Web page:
India has upset Nepal with a new map that it released last week. A 35 sq km area is frowning the neighboring country that says the map is “absolutely not acceptable”. The whole situation dates back to the 19th century!
Kalapani territory which is a 35 sq km disputed area, had fallen inside India’s border in a new map that was released a week ago. The new Indian map has picked up some of the wrong notes with Nepal.
The disputed Kalapani territory was shown as a part of Uttrakhand, India, in the new map
As a result, Nepal did not spare a moment and issued a statement pointing out the change that is “absolutely not acceptable”
But India is of a different view. Ministry of External Affairs spokesperson, Raveesh Kumar quoted, “Our map accurately depicts the sovereign territory of India. The new map has in no manner revised our boundary with Nepal. The boundary delineation exercise with Nepal is ongoing under the existing mechanism.”
Kalapani and its importance for India and Nepal
The Kalapani territory is a disputed one and is claimed by both India and Nepal. Moreover, the area is enriched with river Mahakali (or river Kali) that flows through it.
While India accepts Kalapani as a part of Uttrakhand’s Pithoragarh, Nepal is of the view that it is Darchula district’s part. The bone of contention hails from the fact that the area is a tri-junction point. That is, three borders meet here (India, Nepal, and China). Added to this, the source of river Mahakali has fueled the dispute over the years.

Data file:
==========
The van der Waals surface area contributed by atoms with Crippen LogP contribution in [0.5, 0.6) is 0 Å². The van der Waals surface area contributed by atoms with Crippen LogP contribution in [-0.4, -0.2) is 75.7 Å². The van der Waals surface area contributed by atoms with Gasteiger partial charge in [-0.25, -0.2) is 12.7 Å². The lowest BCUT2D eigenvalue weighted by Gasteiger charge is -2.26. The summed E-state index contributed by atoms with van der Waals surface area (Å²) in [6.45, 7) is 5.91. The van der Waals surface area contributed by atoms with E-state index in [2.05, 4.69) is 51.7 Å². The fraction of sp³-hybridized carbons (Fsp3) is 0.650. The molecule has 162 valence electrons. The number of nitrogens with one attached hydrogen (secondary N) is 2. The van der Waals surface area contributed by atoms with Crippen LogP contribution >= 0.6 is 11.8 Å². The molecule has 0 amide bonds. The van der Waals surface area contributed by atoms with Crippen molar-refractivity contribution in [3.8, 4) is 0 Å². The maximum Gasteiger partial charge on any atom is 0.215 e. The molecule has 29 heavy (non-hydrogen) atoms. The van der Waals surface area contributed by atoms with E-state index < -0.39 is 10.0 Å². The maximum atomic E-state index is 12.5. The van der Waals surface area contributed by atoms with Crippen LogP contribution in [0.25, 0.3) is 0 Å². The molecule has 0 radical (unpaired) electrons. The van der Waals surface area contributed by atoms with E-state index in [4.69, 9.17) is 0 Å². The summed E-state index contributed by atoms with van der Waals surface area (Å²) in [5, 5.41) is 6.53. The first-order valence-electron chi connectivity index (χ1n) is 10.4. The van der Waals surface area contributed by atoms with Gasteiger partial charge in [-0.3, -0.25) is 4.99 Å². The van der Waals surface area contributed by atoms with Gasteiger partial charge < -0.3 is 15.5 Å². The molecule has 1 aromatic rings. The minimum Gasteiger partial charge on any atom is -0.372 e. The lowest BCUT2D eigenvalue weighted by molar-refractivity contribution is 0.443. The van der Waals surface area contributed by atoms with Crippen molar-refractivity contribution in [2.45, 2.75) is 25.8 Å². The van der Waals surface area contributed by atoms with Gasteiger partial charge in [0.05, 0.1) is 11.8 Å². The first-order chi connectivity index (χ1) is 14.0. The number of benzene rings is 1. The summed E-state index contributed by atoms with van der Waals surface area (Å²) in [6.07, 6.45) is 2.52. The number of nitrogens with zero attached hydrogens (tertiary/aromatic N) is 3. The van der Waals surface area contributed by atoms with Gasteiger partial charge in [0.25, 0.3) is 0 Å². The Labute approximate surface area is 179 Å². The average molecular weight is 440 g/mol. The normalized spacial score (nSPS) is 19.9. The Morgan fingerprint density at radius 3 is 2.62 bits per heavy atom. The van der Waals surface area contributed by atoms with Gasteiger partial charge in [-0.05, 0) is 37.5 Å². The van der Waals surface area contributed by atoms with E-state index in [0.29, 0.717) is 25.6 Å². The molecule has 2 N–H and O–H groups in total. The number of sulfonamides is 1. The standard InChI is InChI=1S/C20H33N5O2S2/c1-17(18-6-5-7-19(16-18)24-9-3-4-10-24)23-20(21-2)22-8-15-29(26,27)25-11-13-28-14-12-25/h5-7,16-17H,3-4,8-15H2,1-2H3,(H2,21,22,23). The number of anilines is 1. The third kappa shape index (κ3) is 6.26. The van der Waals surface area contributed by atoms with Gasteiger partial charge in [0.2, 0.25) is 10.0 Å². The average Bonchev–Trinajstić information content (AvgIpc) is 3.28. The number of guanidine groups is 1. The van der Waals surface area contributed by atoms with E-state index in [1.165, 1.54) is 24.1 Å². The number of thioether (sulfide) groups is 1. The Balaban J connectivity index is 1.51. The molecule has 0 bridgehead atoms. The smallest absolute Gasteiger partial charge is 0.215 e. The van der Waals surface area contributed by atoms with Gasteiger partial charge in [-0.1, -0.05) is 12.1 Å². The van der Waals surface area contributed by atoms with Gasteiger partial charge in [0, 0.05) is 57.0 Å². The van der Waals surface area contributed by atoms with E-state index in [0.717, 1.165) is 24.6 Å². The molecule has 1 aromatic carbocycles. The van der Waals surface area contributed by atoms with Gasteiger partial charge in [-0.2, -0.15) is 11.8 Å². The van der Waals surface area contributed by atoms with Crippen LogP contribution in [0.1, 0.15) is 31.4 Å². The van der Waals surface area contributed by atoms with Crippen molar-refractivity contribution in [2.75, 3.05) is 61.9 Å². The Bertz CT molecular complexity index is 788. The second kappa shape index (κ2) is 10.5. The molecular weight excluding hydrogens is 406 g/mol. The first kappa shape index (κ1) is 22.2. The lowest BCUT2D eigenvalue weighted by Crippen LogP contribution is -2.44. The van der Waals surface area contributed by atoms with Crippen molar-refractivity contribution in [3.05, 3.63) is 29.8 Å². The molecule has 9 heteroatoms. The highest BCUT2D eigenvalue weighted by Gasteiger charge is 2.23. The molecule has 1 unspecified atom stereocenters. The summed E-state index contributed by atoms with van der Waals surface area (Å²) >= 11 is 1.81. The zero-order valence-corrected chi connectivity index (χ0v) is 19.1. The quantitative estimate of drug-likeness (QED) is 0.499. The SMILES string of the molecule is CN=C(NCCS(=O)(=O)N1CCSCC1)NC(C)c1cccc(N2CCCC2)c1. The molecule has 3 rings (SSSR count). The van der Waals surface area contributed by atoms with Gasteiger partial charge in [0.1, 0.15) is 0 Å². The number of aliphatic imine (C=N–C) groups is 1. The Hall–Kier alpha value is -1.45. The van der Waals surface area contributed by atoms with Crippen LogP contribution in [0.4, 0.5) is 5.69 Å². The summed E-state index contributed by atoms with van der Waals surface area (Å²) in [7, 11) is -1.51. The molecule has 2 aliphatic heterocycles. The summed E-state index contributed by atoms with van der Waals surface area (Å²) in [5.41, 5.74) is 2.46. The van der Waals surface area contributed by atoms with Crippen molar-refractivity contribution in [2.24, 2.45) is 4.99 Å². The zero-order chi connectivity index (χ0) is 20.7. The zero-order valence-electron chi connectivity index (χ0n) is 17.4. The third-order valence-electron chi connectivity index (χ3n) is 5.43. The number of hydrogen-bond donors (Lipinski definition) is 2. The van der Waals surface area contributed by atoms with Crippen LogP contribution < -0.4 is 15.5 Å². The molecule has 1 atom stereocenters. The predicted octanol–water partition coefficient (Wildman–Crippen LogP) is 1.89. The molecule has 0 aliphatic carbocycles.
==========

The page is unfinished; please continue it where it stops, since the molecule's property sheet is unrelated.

Treaties and Mahakali
The river Mahakali has many tributaries and all of them merge in the disputed territory of Kalapani. Thanks to the position it enjoys, there are agreements that define its past. One of them dates back to 1816 in the form of the Treaty of Sugauli under British India.
But the politicising of the Kalapani territory issue began in 1996 with the Treaty of Mahakali that was signed between India and Nepal. In fact, the countries had even tried to resolve the dispute in the form of the Joint Technical Boundry Committee in 1981. But despite resolving a major part of the dispute, the committee could not reach a final settlement.
With this, the issue was moved to the foreign secretaries of the two countries who are yet to find a solution to the whole dispute.